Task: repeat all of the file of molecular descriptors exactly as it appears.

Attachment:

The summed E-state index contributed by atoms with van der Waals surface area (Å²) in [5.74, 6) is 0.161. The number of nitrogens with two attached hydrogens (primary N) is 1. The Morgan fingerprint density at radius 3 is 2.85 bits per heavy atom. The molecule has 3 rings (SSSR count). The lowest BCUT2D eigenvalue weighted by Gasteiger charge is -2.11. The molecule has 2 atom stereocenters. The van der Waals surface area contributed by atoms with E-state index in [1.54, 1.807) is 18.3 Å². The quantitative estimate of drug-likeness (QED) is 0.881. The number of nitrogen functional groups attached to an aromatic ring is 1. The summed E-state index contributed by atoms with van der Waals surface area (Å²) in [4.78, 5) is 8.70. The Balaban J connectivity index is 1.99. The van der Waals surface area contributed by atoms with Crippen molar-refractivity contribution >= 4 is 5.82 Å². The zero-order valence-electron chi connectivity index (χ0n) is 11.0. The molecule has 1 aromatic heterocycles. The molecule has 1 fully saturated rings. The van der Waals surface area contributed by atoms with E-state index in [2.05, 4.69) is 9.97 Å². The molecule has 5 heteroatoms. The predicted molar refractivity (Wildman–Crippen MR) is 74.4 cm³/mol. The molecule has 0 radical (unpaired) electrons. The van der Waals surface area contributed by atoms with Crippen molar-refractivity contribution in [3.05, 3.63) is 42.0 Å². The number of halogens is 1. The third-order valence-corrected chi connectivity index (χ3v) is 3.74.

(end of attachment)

The summed E-state index contributed by atoms with van der Waals surface area (Å²) in [5.74, 6) is 0.161. The number of nitrogens with two attached hydrogens (primary N) is 1. The Morgan fingerprint density at radius 3 is 2.85 bits per heavy atom. The molecule has 3 rings (SSSR count). The lowest BCUT2D eigenvalue weighted by Gasteiger charge is -2.11. The molecule has 2 atom stereocenters. The van der Waals surface area contributed by atoms with E-state index in [1.54, 1.807) is 18.3 Å². The quantitative estimate of drug-likeness (QED) is 0.881. The number of nitrogen functional groups attached to an aromatic ring is 1. The summed E-state index contributed by atoms with van der Waals surface area (Å²) in [4.78, 5) is 8.70. The Balaban J connectivity index is 1.99. The van der Waals surface area contributed by atoms with Crippen molar-refractivity contribution >= 4 is 5.82 Å². The zero-order valence-electron chi connectivity index (χ0n) is 11.0. The molecule has 1 aromatic heterocycles. The molecule has 1 fully saturated rings. The van der Waals surface area contributed by atoms with E-state index in [2.05, 4.69) is 9.97 Å². The molecule has 5 heteroatoms. The predicted molar refractivity (Wildman–Crippen MR) is 74.4 cm³/mol. The molecule has 0 radical (unpaired) electrons. The van der Waals surface area contributed by atoms with Crippen molar-refractivity contribution in [3.05, 3.63) is 42.0 Å². The number of halogens is 1. The third-order valence-corrected chi connectivity index (χ3v) is 3.74.